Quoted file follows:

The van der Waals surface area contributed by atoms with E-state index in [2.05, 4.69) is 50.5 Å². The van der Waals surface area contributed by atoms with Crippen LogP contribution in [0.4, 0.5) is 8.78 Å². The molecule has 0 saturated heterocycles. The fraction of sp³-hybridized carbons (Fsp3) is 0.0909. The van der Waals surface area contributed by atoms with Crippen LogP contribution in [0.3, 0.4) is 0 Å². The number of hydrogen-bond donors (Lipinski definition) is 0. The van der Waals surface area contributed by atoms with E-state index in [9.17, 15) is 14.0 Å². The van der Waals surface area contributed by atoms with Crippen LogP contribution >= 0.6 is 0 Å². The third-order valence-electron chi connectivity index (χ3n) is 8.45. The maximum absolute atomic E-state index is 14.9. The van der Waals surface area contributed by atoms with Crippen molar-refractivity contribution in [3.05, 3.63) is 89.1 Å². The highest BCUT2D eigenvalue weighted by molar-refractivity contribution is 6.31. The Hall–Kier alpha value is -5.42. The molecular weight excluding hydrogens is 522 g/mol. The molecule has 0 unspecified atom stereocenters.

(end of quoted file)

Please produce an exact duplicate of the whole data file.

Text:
The van der Waals surface area contributed by atoms with E-state index in [2.05, 4.69) is 50.5 Å². The van der Waals surface area contributed by atoms with Crippen LogP contribution in [0.4, 0.5) is 8.78 Å². The molecule has 0 saturated heterocycles. The fraction of sp³-hybridized carbons (Fsp3) is 0.0909. The van der Waals surface area contributed by atoms with Crippen LogP contribution in [0.3, 0.4) is 0 Å². The number of hydrogen-bond donors (Lipinski definition) is 0. The van der Waals surface area contributed by atoms with E-state index in [9.17, 15) is 14.0 Å². The van der Waals surface area contributed by atoms with Crippen LogP contribution >= 0.6 is 0 Å². The third-order valence-electron chi connectivity index (χ3n) is 8.45. The maximum absolute atomic E-state index is 14.9. The van der Waals surface area contributed by atoms with Crippen molar-refractivity contribution in [3.05, 3.63) is 89.1 Å². The highest BCUT2D eigenvalue weighted by molar-refractivity contribution is 6.31. The Hall–Kier alpha value is -5.42. The molecular weight excluding hydrogens is 522 g/mol. The molecule has 0 unspecified atom stereocenters.